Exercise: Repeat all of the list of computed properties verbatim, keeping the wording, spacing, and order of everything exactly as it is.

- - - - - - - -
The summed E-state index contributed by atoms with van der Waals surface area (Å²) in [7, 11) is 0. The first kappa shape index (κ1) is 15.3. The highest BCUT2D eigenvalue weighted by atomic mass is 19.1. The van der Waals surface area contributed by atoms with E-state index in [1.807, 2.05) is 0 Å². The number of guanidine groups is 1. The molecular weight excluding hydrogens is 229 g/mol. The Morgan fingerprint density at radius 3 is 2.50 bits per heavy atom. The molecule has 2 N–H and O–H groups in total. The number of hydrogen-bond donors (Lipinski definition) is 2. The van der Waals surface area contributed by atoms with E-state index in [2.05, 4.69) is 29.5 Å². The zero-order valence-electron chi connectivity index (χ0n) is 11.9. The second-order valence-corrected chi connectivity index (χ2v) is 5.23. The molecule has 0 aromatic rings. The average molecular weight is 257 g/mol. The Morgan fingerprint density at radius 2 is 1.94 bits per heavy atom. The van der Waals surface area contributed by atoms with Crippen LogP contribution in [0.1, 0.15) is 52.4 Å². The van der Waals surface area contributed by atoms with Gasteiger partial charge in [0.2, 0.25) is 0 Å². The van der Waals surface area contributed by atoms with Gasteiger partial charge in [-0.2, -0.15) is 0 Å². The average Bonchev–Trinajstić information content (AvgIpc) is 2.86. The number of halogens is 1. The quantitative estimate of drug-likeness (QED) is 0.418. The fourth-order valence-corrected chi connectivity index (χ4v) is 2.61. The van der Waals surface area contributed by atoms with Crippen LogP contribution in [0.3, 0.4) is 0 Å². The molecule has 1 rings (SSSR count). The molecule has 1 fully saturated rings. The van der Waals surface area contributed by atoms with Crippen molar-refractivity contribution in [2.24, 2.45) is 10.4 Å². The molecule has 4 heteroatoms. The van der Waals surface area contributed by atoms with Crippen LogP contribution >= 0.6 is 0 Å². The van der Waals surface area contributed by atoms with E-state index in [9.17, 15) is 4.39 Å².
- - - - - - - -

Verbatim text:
The summed E-state index contributed by atoms with van der Waals surface area (Å²) in [7, 11) is 0. The first kappa shape index (κ1) is 15.3. The highest BCUT2D eigenvalue weighted by atomic mass is 19.1. The van der Waals surface area contributed by atoms with E-state index in [1.807, 2.05) is 0 Å². The number of guanidine groups is 1. The molecular weight excluding hydrogens is 229 g/mol. The Morgan fingerprint density at radius 3 is 2.50 bits per heavy atom. The molecule has 2 N–H and O–H groups in total. The number of hydrogen-bond donors (Lipinski definition) is 2. The van der Waals surface area contributed by atoms with E-state index in [2.05, 4.69) is 29.5 Å². The zero-order valence-electron chi connectivity index (χ0n) is 11.9. The second-order valence-corrected chi connectivity index (χ2v) is 5.23. The molecule has 0 aromatic rings. The average molecular weight is 257 g/mol. The Morgan fingerprint density at radius 2 is 1.94 bits per heavy atom. The van der Waals surface area contributed by atoms with Crippen LogP contribution in [0.1, 0.15) is 52.4 Å². The van der Waals surface area contributed by atoms with Gasteiger partial charge in [0.2, 0.25) is 0 Å². The van der Waals surface area contributed by atoms with Gasteiger partial charge in [-0.2, -0.15) is 0 Å². The average Bonchev–Trinajstić information content (AvgIpc) is 2.86. The number of halogens is 1. The quantitative estimate of drug-likeness (QED) is 0.418. The fourth-order valence-corrected chi connectivity index (χ4v) is 2.61. The van der Waals surface area contributed by atoms with Crippen LogP contribution in [0.3, 0.4) is 0 Å². The molecule has 1 rings (SSSR count). The molecule has 1 fully saturated rings. The van der Waals surface area contributed by atoms with Crippen molar-refractivity contribution in [2.24, 2.45) is 10.4 Å². The molecule has 4 heteroatoms. The van der Waals surface area contributed by atoms with Crippen LogP contribution >= 0.6 is 0 Å². The van der Waals surface area contributed by atoms with E-state index in [9.17, 15) is 4.39 Å².